On Memorial Day, I was once again heading to Brooklyn by myself. But this time I was driving our full-sized van, overflowing with camping gear. I’d spend some time with my grandson, daughter and son-in-law; my husband, Peter, would fly out a few days later; then we’d all (including our son, Robb, in Boston) head to a Crawfish/Cajun music festival in northwest New Jersey.
At 2:40 p.m. I was on I-76, about 150 miles from NYC. When traffic’s light, that’s about three hours from Brooklyn. But I’ve learned on previous occasions that holidays can double or even triple that driving time. So I turned off the interstate for something to eat, a clean bathroom, and a break before heading into what I expected would be a traffic snafu (an expletive military acronym; you’ll have to look it up).
It wasn’t a random stop. I was heading for Esther’s, which I’d discovered 18 months ago on my journey to meet my new grandson. Esther’s modest highway sign seemed a portent: My Nana’s name had been Esther; I was on my way to assume that title.
Esther’s didn’t disappoint. Except for a few items (most notably the delicious house-made chicken croquettes, a dish that 40-50 years ago was found in ladies’ tea rooms, other genteel establishments, and for special occasions at home), the plasticized menu was mostly banal: burgers, wraps, etc. It was the clipped-on sheet (in old-fashioned courier newspaper font) of daily specials that was intriguing.
It listed at least a half dozen main course specials and twice that many sides. Entrées came with one to three sides. Those sides (as well as the entrées) change with the season and availability of local produce. Fredericksburg is in central Pennsylvania, at the northern edge of Pennsylvania Dutch (Amish) country; Esther’s specials reflect that influence.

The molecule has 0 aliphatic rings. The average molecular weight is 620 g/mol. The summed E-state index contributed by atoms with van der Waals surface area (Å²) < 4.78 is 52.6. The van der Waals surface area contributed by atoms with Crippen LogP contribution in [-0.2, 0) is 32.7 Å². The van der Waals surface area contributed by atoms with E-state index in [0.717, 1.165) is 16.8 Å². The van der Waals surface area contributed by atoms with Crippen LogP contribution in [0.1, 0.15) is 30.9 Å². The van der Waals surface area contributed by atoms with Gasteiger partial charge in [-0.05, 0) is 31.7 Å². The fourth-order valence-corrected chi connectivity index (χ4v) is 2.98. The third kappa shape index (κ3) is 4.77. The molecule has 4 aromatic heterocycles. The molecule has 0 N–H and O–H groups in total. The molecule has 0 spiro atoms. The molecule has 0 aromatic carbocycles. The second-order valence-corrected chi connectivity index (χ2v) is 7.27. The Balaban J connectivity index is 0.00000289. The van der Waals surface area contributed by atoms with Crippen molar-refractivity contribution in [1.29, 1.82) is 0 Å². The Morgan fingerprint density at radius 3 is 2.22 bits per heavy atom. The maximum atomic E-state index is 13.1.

Esther’s specials may include pork and sauerkraut, chicken or turkey pot pie, chicken pie (altogether different from pot pie, more about which later) meatloaf, stuffed peppers and smoked pork chops. Sides may include chow chow (pickled mixed vegetables), slaw, pickled beets, potato filling (seasoned mashed potatoes used as a stuffing/dressing), exceptionally thin, crispy fried eggplant, stewed corn and tomatoes and on and on. Soups also are regional specialties: chicken, corn and rivels (tiny dumplings) or ham and bean, also containing rivels. Then there are the pies: usually eight-plus varieties, ranging from Amish traditionals, such as shoefly, to fruit and cream pies. All are made in battered, dented tins that proclaim their long usage. The efficient, friendly waitresses (and they’re all women, outfitted in polyester dresses and aprons that bring back memories of the 1950s) add to the time warp sensation.
Esther’s isn’t the kind of place that has a website, but after that first visit, I found reviews on websites such as Yelp. They weren’t unanimous. Locals made comments such as, “I have an aunt and uncle who’ve eaten there every Sunday for the past 40 years. In all that time, they’ve only ordered the chicken croquettes.” Another local wrote, “If you’re looking for a gourmet restaurant, keep on driving. If you want to taste what locals consider a ‘nice meal out’ stop in. You’ll be eating with people who live nearby and more than a few truckers who love it as well.”
Negative reviews were mostly from people passing through who hadn’t eaten the specials. But even if they did, they weren’t always happy. One was indignant about Esther’s chicken pot pie: “….my initial reaction was ‘What the Hell is that???...I’ve always considered a Chicken Pot Pie to consist of chicken, potatoes and veggies in some manner of chicken gravy covered by some manner of pastry.”